August 2, 2011

Not All Bad . . . Is NOT All Good (Day 11 - August 2, 2011)

There's a perception out there that anyone needing help must be miserable.  Put another way, some think that unless one is miserable then one doesn't really need help.  However, I need to tell you that how somebody feels at any particular moment is absolutely not a good measure of whether or not they need help.  In fact, believing that one must be miserable all the time if they are in need is cruel . . . a little like kicking someone when they are down.

I know that there's that perception out there because I've experienced a real battle within me at times over the last few days as to how people expect me to act versus how I actually feel.  On the one hand, I feel like people expect me to be struggling all the time if I am having a poverty-related experience.  On the other hand, it is not realistic to expect people to stop being people just because they don't have sufficient resources.  Whether you are rich or poor . . . people laugh and find humour in life, people have sad moments and happy moments, people love and hurt.  Poverty is a fact, not an emotion.  In fact, I take my hat off to those who can live in squalor, without their basic rights being met, and still be able to find something to smile about.


While my self-sacrifice done during this project is small compared to the plight of many, I have struggled at times but I have also found reason to smile.   The above photos captured this past weekend provide evidence of these "smiley times".  The first picture shows one of the simple pleasures in life . . . putting one's feet into cold, fresh creek water in order to cool off on a hot day.  The second picture shows me washing some dishes, not unlike one would volunteer to do at a shelter or for a host when food has been provided.  Why so happy?  Because it was delightful being able to hang around my family as I did the dishes.  I've missed the sounds of daily routine while outside, and it was a pleasure to have them around me a little longer before I had to head back outside (yes . . . even if it meant scrubbing crud off of dishes).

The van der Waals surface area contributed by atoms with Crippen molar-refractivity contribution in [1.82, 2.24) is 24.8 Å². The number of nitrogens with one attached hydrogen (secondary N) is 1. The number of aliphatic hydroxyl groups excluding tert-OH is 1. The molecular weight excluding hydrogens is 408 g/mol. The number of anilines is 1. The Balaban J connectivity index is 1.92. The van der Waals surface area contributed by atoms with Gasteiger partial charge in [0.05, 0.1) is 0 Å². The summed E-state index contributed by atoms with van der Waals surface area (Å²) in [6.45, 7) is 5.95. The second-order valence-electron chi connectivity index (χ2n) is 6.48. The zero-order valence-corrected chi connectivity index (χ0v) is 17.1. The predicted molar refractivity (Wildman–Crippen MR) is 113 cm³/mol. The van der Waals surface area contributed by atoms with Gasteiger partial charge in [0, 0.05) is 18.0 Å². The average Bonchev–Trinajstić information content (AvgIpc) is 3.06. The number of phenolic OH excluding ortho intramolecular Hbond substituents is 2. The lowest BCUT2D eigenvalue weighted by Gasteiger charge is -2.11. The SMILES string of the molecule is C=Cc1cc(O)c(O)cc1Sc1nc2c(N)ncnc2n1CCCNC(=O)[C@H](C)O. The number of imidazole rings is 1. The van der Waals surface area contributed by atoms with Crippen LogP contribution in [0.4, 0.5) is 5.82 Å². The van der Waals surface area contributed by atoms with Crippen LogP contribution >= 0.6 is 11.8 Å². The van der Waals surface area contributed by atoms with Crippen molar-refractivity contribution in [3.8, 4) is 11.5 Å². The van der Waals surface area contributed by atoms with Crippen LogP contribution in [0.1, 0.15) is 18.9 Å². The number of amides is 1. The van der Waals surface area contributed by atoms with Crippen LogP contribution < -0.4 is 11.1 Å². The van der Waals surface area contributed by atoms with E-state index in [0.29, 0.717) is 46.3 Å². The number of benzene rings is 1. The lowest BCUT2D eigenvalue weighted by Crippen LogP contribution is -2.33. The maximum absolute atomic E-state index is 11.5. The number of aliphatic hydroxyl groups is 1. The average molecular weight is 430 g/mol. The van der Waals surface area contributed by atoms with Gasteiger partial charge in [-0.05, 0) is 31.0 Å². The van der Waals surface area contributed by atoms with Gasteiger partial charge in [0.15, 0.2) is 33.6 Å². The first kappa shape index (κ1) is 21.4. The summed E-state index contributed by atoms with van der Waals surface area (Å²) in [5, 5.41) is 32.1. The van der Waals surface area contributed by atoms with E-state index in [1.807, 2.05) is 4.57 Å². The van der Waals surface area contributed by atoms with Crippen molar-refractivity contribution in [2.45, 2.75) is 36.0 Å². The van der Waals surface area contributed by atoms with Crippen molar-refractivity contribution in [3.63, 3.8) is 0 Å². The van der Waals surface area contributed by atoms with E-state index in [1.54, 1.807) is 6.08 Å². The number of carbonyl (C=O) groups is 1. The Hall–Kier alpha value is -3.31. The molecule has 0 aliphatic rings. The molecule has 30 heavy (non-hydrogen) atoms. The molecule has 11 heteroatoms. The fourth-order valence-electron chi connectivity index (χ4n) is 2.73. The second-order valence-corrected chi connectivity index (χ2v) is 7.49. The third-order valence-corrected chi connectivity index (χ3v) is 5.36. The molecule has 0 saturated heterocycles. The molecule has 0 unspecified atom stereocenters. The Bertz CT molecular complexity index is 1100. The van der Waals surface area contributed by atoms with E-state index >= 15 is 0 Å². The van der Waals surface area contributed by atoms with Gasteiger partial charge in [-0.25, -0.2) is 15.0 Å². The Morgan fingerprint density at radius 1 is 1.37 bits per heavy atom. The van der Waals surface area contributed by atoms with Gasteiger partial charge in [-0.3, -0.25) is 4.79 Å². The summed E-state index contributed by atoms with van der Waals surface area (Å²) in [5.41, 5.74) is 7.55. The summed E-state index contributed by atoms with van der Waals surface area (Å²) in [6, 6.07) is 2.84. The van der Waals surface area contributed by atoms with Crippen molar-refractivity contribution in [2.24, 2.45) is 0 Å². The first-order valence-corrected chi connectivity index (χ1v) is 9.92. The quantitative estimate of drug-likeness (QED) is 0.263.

So, I think the learning for all of us today is that poverty is not about being sad . . . or being happy . . . it is about a set of factual circumstances in which a person may find themselves regardless of whatever emotion they are feeling at the moment.  Similarly, alleviating poverty is not about turning that frown upside down, but rather is about protecting and fulfilling their basic human rights and creating situations where people are better able to reach their potential.  Being happy or sad are simply choices that people make regardless of whether they are rich or poor.  That said, it sure would be nice if no one had to try to be happy while hungry, or without water, or trapped in poverty in one of its many forms.

Hey!!  I'm That Poverty Guy . . . let's make a world of difference together.

7 comments:

  1. I appreciated this insight because yes I have felt that way about those in need ... they are unhappy people, but not neccessarely true. In fact I have associated with some very happy poor people who just dealt with life and in doing so taught me a few things about dealing with my life.

    ReplyDelete
  2. The previous Unknown should re Dan K

    ReplyDelete
  3. And, you also raise a very good point. I firmly believe that all of us have things we can learn and teach others. For example, we in the developed west can learn much about community, relationship, and resourcefulness from our resource lacking neighbors in the developing world. Thanks for your comment!

    ReplyDelete
  4. I admit to being one of those people who associated poverty with unhappiness and I am happy to stand corrected. But it makes sense because I know some financially wealthy people who even give "grumpy" a bad name. Now that I think about it, stereotyping of homeless people goes far beyond unhappiness...what about mentally ill, lazy, criminals, drug addicts and dirty just to name a few. Again, there are many people who sit very comfortably in their big houses who could claim at least a few of those traits. So thanks, Sean, for bringing this topic to our attention. I learned something today.

    ReplyDelete
  5. Thanks for your insightful post, Marilyn!

    ReplyDelete
  6. This remainds me of my favourite song by Great Big Sea 'Ordinary Day' It is really your own choice how for feel but it is very sad that any one in the world today should go hungry. These are the people who enjoy the simple things in live like a sunrise in the morning sky or maybe someone with a friendly simle who stops and takes time to say hello ask how they are doing and listen to the answer. I find your blogs a great way to follow you on your jounery, keep up the great job.

    ReplyDelete
  7. Hi Jo-Anne . . . thanks for your comment and encouragement. Excellent analogy! (And . . . I love Great Big Sea!!)

    ReplyDelete